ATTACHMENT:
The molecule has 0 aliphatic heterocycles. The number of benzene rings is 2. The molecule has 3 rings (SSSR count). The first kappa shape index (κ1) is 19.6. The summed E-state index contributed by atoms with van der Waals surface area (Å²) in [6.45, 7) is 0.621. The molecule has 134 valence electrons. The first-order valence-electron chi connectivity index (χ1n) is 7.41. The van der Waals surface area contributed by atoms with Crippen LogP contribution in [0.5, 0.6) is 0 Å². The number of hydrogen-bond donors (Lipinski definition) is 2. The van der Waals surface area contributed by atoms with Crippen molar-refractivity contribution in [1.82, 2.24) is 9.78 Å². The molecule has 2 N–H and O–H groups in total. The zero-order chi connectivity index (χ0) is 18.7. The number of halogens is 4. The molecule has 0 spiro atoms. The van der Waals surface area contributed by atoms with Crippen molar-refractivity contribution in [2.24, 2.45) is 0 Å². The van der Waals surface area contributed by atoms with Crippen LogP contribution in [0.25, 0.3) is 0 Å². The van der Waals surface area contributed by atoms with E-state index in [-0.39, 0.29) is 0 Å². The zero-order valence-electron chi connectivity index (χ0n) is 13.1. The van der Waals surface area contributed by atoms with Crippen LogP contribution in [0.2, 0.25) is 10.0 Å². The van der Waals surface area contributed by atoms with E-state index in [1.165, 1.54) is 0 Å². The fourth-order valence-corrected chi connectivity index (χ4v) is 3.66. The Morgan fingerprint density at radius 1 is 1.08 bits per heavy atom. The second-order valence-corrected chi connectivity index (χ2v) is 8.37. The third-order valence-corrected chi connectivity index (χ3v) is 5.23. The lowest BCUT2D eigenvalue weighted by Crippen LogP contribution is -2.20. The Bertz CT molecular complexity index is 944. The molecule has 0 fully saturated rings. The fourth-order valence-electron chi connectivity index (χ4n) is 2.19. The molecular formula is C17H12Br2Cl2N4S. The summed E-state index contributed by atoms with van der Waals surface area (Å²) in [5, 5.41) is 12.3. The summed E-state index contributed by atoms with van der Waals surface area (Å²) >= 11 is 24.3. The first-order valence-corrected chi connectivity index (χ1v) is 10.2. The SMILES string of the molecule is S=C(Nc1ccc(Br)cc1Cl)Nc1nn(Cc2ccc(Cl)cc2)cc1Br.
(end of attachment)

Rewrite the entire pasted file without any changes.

The molecule has 0 aliphatic heterocycles. The number of benzene rings is 2. The molecule has 3 rings (SSSR count). The first kappa shape index (κ1) is 19.6. The summed E-state index contributed by atoms with van der Waals surface area (Å²) in [6.45, 7) is 0.621. The molecule has 134 valence electrons. The first-order valence-electron chi connectivity index (χ1n) is 7.41. The van der Waals surface area contributed by atoms with Crippen LogP contribution in [0.5, 0.6) is 0 Å². The number of hydrogen-bond donors (Lipinski definition) is 2. The van der Waals surface area contributed by atoms with Crippen molar-refractivity contribution in [1.82, 2.24) is 9.78 Å². The molecule has 2 N–H and O–H groups in total. The zero-order chi connectivity index (χ0) is 18.7. The number of halogens is 4. The molecule has 0 spiro atoms. The van der Waals surface area contributed by atoms with Crippen molar-refractivity contribution in [2.24, 2.45) is 0 Å². The van der Waals surface area contributed by atoms with Crippen LogP contribution in [0.25, 0.3) is 0 Å². The van der Waals surface area contributed by atoms with E-state index in [-0.39, 0.29) is 0 Å². The zero-order valence-electron chi connectivity index (χ0n) is 13.1. The van der Waals surface area contributed by atoms with Crippen LogP contribution in [0.2, 0.25) is 10.0 Å². The van der Waals surface area contributed by atoms with E-state index in [1.165, 1.54) is 0 Å². The fourth-order valence-corrected chi connectivity index (χ4v) is 3.66. The Morgan fingerprint density at radius 1 is 1.08 bits per heavy atom. The second-order valence-corrected chi connectivity index (χ2v) is 8.37. The third-order valence-corrected chi connectivity index (χ3v) is 5.23. The lowest BCUT2D eigenvalue weighted by Crippen LogP contribution is -2.20. The Bertz CT molecular complexity index is 944. The molecule has 0 fully saturated rings. The fourth-order valence-electron chi connectivity index (χ4n) is 2.19. The molecular formula is C17H12Br2Cl2N4S. The summed E-state index contributed by atoms with van der Waals surface area (Å²) in [5, 5.41) is 12.3. The summed E-state index contributed by atoms with van der Waals surface area (Å²) >= 11 is 24.3. The first-order valence-corrected chi connectivity index (χ1v) is 10.2. The SMILES string of the molecule is S=C(Nc1ccc(Br)cc1Cl)Nc1nn(Cc2ccc(Cl)cc2)cc1Br.